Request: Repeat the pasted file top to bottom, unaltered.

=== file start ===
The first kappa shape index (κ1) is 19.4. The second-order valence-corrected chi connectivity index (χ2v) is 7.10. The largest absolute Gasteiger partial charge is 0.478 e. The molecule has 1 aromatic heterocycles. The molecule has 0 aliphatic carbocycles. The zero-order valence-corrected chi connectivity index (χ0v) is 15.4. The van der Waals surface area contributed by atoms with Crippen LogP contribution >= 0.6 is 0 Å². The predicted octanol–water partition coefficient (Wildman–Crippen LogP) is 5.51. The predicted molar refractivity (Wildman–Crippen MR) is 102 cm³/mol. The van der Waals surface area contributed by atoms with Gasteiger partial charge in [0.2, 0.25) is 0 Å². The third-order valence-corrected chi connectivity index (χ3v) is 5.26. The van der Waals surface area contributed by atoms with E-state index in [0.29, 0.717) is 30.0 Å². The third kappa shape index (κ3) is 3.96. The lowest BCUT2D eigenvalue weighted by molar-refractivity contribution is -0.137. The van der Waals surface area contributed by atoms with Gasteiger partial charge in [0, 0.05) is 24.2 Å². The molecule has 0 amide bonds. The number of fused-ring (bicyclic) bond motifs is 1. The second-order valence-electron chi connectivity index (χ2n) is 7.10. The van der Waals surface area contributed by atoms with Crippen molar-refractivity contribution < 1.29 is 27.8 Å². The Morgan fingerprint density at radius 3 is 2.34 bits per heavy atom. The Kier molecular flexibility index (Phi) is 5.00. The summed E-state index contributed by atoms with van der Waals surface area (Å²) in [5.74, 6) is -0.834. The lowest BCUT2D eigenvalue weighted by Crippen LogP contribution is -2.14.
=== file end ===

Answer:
The first kappa shape index (κ1) is 19.4. The second-order valence-corrected chi connectivity index (χ2v) is 7.10. The largest absolute Gasteiger partial charge is 0.478 e. The molecule has 1 aromatic heterocycles. The molecule has 0 aliphatic carbocycles. The zero-order valence-corrected chi connectivity index (χ0v) is 15.4. The van der Waals surface area contributed by atoms with Crippen LogP contribution >= 0.6 is 0 Å². The predicted octanol–water partition coefficient (Wildman–Crippen LogP) is 5.51. The predicted molar refractivity (Wildman–Crippen MR) is 102 cm³/mol. The van der Waals surface area contributed by atoms with Gasteiger partial charge in [0.2, 0.25) is 0 Å². The third-order valence-corrected chi connectivity index (χ3v) is 5.26. The van der Waals surface area contributed by atoms with E-state index in [0.29, 0.717) is 30.0 Å². The third kappa shape index (κ3) is 3.96. The lowest BCUT2D eigenvalue weighted by molar-refractivity contribution is -0.137. The van der Waals surface area contributed by atoms with Gasteiger partial charge in [0, 0.05) is 24.2 Å². The molecule has 0 amide bonds. The number of fused-ring (bicyclic) bond motifs is 1. The second-order valence-electron chi connectivity index (χ2n) is 7.10. The van der Waals surface area contributed by atoms with Crippen molar-refractivity contribution < 1.29 is 27.8 Å². The Morgan fingerprint density at radius 3 is 2.34 bits per heavy atom. The Kier molecular flexibility index (Phi) is 5.00. The summed E-state index contributed by atoms with van der Waals surface area (Å²) in [5.74, 6) is -0.834. The lowest BCUT2D eigenvalue weighted by Crippen LogP contribution is -2.14.